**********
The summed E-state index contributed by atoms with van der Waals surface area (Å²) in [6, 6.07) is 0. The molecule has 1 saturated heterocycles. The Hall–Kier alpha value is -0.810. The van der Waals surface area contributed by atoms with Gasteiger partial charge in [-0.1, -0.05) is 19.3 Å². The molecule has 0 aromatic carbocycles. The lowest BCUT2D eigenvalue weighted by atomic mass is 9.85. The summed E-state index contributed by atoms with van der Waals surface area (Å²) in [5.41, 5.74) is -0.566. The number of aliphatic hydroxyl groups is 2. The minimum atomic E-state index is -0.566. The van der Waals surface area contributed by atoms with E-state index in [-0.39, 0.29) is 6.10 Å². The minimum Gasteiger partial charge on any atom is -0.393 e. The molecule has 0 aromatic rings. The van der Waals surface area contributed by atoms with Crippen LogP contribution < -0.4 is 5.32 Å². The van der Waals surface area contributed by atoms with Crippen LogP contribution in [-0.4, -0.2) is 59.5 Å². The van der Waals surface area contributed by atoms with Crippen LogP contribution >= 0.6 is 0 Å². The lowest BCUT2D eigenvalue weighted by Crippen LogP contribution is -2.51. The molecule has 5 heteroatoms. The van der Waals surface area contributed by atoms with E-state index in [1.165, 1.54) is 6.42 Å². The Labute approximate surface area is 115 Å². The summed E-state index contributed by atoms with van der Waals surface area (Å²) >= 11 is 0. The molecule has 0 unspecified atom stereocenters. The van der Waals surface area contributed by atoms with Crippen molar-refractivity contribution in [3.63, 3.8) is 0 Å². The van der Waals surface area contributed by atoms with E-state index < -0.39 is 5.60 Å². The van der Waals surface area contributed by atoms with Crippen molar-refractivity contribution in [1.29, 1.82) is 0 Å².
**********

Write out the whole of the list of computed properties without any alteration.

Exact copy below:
The summed E-state index contributed by atoms with van der Waals surface area (Å²) in [6, 6.07) is 0. The molecule has 1 saturated heterocycles. The Hall–Kier alpha value is -0.810. The van der Waals surface area contributed by atoms with Gasteiger partial charge in [-0.1, -0.05) is 19.3 Å². The molecule has 0 aromatic carbocycles. The lowest BCUT2D eigenvalue weighted by atomic mass is 9.85. The summed E-state index contributed by atoms with van der Waals surface area (Å²) in [5.41, 5.74) is -0.566. The number of aliphatic hydroxyl groups is 2. The minimum atomic E-state index is -0.566. The van der Waals surface area contributed by atoms with E-state index in [-0.39, 0.29) is 6.10 Å². The minimum Gasteiger partial charge on any atom is -0.393 e. The molecule has 0 aromatic rings. The van der Waals surface area contributed by atoms with Crippen LogP contribution < -0.4 is 5.32 Å². The van der Waals surface area contributed by atoms with Crippen LogP contribution in [-0.4, -0.2) is 59.5 Å². The van der Waals surface area contributed by atoms with Crippen LogP contribution >= 0.6 is 0 Å². The lowest BCUT2D eigenvalue weighted by Crippen LogP contribution is -2.51. The molecule has 5 heteroatoms. The van der Waals surface area contributed by atoms with E-state index in [1.165, 1.54) is 6.42 Å². The Labute approximate surface area is 115 Å². The summed E-state index contributed by atoms with van der Waals surface area (Å²) >= 11 is 0. The molecule has 0 unspecified atom stereocenters. The van der Waals surface area contributed by atoms with Crippen molar-refractivity contribution in [3.63, 3.8) is 0 Å². The van der Waals surface area contributed by atoms with E-state index < -0.39 is 5.60 Å². The van der Waals surface area contributed by atoms with Crippen molar-refractivity contribution in [1.29, 1.82) is 0 Å².